The debut film from Fernanda Valadez is a quietly tense and brutal descent into the borderlands, as a woman searches for her lost son
This debut feature from first-time filmmaker Fernanda Valadez is not strictly what you'd call “horror,” though with its anxious tone, jarring soundtrack, and what might be an appearance from the devil himself, it certainly fits the criteria. It also helps that Identifying Features takes place in Mexico, close to the US border, in an unforgiving region one could very well consider as a kind of “hell on Earth.”
Painting an uncompromising but not overtly political picture, writer-director Valadez draws together two lives to tell interconnecting stories of the migrant experience. There's mother Magdalena (Mercedes Hernández), whose son, Jesús, has gone missing after taking a bus ride close to the US border, and whose travel companion has recently been found dead. Then there's Miguel (David Illescas), recently sent back across the border into Mexico after living illegally in the United States for five years.
With her son also presumed dead, the authorities pressure Magdalena to sign the documents to make it official. She's unwilling to do so without proper evidence, though, and so leaves her hometown, trailing a loose series of clues, just as Miguel sets out from the border in search of his own mother. These two paths collide, leading the pair deep into the wilderness, searching for answers, while dodging bandits, cartel members, and militia.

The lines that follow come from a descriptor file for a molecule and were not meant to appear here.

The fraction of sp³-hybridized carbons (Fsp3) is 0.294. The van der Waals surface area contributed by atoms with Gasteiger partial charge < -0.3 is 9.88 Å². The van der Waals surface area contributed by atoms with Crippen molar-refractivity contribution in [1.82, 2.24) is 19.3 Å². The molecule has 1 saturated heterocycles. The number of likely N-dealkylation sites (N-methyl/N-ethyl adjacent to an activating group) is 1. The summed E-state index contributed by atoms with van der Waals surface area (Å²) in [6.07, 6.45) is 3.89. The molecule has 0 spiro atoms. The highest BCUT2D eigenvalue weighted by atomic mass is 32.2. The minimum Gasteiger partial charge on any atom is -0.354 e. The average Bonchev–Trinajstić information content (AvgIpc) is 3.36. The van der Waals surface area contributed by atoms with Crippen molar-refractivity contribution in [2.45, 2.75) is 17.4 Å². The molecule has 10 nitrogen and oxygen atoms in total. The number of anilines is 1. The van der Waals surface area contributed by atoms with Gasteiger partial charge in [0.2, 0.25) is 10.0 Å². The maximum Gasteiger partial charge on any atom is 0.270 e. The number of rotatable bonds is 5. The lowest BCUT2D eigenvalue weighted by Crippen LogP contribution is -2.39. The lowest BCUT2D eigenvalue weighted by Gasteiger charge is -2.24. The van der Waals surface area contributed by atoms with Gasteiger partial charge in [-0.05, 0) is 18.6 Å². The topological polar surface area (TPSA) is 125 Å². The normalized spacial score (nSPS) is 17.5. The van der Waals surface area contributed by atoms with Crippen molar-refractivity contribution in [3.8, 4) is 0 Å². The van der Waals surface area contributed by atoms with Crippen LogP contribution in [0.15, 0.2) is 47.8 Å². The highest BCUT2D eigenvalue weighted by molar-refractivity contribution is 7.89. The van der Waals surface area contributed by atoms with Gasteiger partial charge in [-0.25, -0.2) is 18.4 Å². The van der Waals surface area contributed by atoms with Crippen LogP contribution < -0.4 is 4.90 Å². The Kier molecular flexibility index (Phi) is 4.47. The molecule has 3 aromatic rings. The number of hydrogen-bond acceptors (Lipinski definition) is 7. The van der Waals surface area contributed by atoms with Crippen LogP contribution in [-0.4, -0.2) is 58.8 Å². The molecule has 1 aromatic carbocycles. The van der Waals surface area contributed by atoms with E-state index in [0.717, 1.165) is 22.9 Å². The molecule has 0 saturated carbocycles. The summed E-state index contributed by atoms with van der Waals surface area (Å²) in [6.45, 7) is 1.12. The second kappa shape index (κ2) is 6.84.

Despite the subject matter, Identifying Feature is a surprisingly quiet film, where the constant threat of danger lurking in the peripherals creates a relentless, sickening tension through every frame. Yet Valadez makes a point to contrast the tide of evil with small acts of kindness, as strangers do their best to aid Magdalena in her quest.
As well as probing immigration, the film also doubles as a moving exploration of a mother's unbreakable will – that unstoppable sense of duty that allows somebody like Magdalena to go to hell and back without consideration for her own safety. She can accept her son's death, but not his disappearance. Not knowing how he died is somehow worse. The movie's dark, dream-like aesthetic does well to reflect Magdalena's state of mind as she traverses the territory, as though not quite sure that any of this is really happening. Of course, in real life, the threat of violence is but a common reality for so many living in the region.
Hernández gives a wide-eyed and naturalistic performance, her tiny frame so out of place in a merciless land of cutthroats and killers. Fear sits on her face the entire time; she appears perpetually on the verge of tears. Yet she never cracks, even when faced with the possibility of death. It's a purposely unshowy turn, but there's something very real in Hernández's frozen expression that the entire film is able to draw its power from.
If Identifying Features stumbles slightly in the denouement, perhaps because an element of its conclusion feels drawn from a lesser film, the consequences still land with a devastating thud of inevitability and sadness. As confident a debut as you'll be likely to find, this timely drama is made more haunting in its refusal to give answers about the plight of a people abandoned to corruption, indifference, and lawlessness.
Identifying Features is now streaming on various digital platforms.Where to watch